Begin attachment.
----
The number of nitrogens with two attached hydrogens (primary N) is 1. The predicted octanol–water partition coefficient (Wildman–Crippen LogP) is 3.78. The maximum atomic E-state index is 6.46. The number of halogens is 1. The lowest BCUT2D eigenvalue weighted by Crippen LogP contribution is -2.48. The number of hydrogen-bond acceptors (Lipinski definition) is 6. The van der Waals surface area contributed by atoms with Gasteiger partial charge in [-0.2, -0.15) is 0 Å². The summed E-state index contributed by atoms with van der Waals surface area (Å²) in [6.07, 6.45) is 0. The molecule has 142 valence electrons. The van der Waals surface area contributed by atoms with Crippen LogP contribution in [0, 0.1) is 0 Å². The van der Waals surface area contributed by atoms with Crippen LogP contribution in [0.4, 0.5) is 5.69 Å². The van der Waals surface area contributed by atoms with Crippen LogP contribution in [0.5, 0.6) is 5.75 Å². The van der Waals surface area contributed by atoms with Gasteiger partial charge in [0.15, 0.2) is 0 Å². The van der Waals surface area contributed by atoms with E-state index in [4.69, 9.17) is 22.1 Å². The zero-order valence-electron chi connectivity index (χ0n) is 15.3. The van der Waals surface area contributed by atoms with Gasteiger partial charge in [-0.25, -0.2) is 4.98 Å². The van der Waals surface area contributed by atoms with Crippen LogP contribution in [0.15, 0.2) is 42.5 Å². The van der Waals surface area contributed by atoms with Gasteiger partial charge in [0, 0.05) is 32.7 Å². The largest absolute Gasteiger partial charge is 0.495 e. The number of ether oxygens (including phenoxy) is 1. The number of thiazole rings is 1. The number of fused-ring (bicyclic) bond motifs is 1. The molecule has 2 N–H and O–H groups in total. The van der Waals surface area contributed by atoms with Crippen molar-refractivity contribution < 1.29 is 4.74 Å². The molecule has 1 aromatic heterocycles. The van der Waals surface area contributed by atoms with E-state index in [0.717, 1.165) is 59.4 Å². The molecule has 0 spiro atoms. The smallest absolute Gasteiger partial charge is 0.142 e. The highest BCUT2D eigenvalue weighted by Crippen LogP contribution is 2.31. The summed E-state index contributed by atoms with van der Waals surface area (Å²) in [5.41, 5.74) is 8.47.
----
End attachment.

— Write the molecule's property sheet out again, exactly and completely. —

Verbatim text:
The number of nitrogens with two attached hydrogens (primary N) is 1. The predicted octanol–water partition coefficient (Wildman–Crippen LogP) is 3.78. The maximum atomic E-state index is 6.46. The number of halogens is 1. The lowest BCUT2D eigenvalue weighted by Crippen LogP contribution is -2.48. The number of hydrogen-bond acceptors (Lipinski definition) is 6. The van der Waals surface area contributed by atoms with Gasteiger partial charge in [-0.2, -0.15) is 0 Å². The summed E-state index contributed by atoms with van der Waals surface area (Å²) in [6.07, 6.45) is 0. The molecule has 142 valence electrons. The van der Waals surface area contributed by atoms with Crippen LogP contribution in [0, 0.1) is 0 Å². The van der Waals surface area contributed by atoms with Crippen LogP contribution in [0.4, 0.5) is 5.69 Å². The van der Waals surface area contributed by atoms with Crippen LogP contribution in [0.5, 0.6) is 5.75 Å². The van der Waals surface area contributed by atoms with Gasteiger partial charge in [0.15, 0.2) is 0 Å². The van der Waals surface area contributed by atoms with E-state index in [4.69, 9.17) is 22.1 Å². The zero-order valence-electron chi connectivity index (χ0n) is 15.3. The van der Waals surface area contributed by atoms with Gasteiger partial charge in [-0.25, -0.2) is 4.98 Å². The van der Waals surface area contributed by atoms with Crippen LogP contribution in [0.15, 0.2) is 42.5 Å². The van der Waals surface area contributed by atoms with Gasteiger partial charge in [0, 0.05) is 32.7 Å². The largest absolute Gasteiger partial charge is 0.495 e. The number of ether oxygens (including phenoxy) is 1. The number of thiazole rings is 1. The number of fused-ring (bicyclic) bond motifs is 1. The molecule has 2 N–H and O–H groups in total. The van der Waals surface area contributed by atoms with Crippen molar-refractivity contribution < 1.29 is 4.74 Å². The molecule has 1 aromatic heterocycles. The van der Waals surface area contributed by atoms with E-state index in [0.717, 1.165) is 59.4 Å². The molecule has 0 spiro atoms. The smallest absolute Gasteiger partial charge is 0.142 e. The highest BCUT2D eigenvalue weighted by Crippen LogP contribution is 2.31. The summed E-state index contributed by atoms with van der Waals surface area (Å²) in [5.41, 5.74) is 8.47.